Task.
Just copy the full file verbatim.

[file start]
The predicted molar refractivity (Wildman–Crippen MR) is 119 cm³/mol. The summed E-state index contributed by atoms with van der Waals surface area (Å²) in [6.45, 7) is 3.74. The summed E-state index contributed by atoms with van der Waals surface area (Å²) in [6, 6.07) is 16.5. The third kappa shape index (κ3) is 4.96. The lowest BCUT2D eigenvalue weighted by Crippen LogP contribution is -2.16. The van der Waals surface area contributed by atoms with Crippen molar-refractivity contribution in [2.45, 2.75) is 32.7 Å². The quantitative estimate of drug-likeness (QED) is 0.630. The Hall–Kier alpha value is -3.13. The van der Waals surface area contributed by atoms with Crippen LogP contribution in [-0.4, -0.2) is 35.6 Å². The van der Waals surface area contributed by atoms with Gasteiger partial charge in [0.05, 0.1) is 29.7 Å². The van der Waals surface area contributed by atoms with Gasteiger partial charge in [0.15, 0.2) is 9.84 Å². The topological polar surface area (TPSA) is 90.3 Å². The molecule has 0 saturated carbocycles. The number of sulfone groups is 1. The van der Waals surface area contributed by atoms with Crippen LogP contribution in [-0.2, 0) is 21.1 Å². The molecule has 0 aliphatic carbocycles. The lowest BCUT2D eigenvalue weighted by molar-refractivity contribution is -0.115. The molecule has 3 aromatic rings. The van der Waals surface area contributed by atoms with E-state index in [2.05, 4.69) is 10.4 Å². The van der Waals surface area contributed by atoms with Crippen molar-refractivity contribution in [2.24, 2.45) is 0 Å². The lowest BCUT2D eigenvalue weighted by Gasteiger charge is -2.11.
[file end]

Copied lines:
The predicted molar refractivity (Wildman–Crippen MR) is 119 cm³/mol. The summed E-state index contributed by atoms with van der Waals surface area (Å²) in [6.45, 7) is 3.74. The summed E-state index contributed by atoms with van der Waals surface area (Å²) in [6, 6.07) is 16.5. The third kappa shape index (κ3) is 4.96. The lowest BCUT2D eigenvalue weighted by Crippen LogP contribution is -2.16. The van der Waals surface area contributed by atoms with Crippen molar-refractivity contribution in [2.45, 2.75) is 32.7 Å². The quantitative estimate of drug-likeness (QED) is 0.630. The Hall–Kier alpha value is -3.13. The van der Waals surface area contributed by atoms with Crippen LogP contribution in [-0.4, -0.2) is 35.6 Å². The van der Waals surface area contributed by atoms with Gasteiger partial charge in [0.05, 0.1) is 29.7 Å². The van der Waals surface area contributed by atoms with Gasteiger partial charge in [0.15, 0.2) is 9.84 Å². The topological polar surface area (TPSA) is 90.3 Å². The molecule has 0 saturated carbocycles. The number of sulfone groups is 1. The van der Waals surface area contributed by atoms with Crippen LogP contribution in [-0.2, 0) is 21.1 Å². The molecule has 0 aliphatic carbocycles. The lowest BCUT2D eigenvalue weighted by molar-refractivity contribution is -0.115. The molecule has 3 aromatic rings. The van der Waals surface area contributed by atoms with E-state index in [2.05, 4.69) is 10.4 Å². The van der Waals surface area contributed by atoms with Crippen molar-refractivity contribution in [2.24, 2.45) is 0 Å². The lowest BCUT2D eigenvalue weighted by Gasteiger charge is -2.11.